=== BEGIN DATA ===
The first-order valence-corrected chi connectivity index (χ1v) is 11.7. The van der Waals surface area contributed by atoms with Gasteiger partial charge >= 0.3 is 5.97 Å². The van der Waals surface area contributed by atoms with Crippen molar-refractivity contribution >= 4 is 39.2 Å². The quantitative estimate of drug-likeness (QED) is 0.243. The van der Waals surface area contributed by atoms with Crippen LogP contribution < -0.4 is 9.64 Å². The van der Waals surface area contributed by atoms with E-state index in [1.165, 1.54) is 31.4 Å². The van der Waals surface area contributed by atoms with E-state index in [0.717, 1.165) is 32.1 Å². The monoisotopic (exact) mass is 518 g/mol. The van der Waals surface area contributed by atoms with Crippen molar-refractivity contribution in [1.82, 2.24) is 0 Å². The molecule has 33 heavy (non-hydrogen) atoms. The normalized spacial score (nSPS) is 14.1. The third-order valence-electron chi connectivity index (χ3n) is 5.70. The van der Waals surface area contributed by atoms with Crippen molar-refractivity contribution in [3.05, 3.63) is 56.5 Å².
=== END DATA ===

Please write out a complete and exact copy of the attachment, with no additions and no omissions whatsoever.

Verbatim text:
The first-order valence-corrected chi connectivity index (χ1v) is 11.7. The van der Waals surface area contributed by atoms with Gasteiger partial charge >= 0.3 is 5.97 Å². The van der Waals surface area contributed by atoms with Crippen molar-refractivity contribution >= 4 is 39.2 Å². The quantitative estimate of drug-likeness (QED) is 0.243. The van der Waals surface area contributed by atoms with Crippen LogP contribution < -0.4 is 9.64 Å². The van der Waals surface area contributed by atoms with E-state index in [1.165, 1.54) is 31.4 Å². The van der Waals surface area contributed by atoms with E-state index in [0.717, 1.165) is 32.1 Å². The monoisotopic (exact) mass is 518 g/mol. The van der Waals surface area contributed by atoms with Crippen molar-refractivity contribution in [1.82, 2.24) is 0 Å². The molecule has 33 heavy (non-hydrogen) atoms. The normalized spacial score (nSPS) is 14.1. The third-order valence-electron chi connectivity index (χ3n) is 5.70. The van der Waals surface area contributed by atoms with Crippen molar-refractivity contribution in [3.05, 3.63) is 56.5 Å².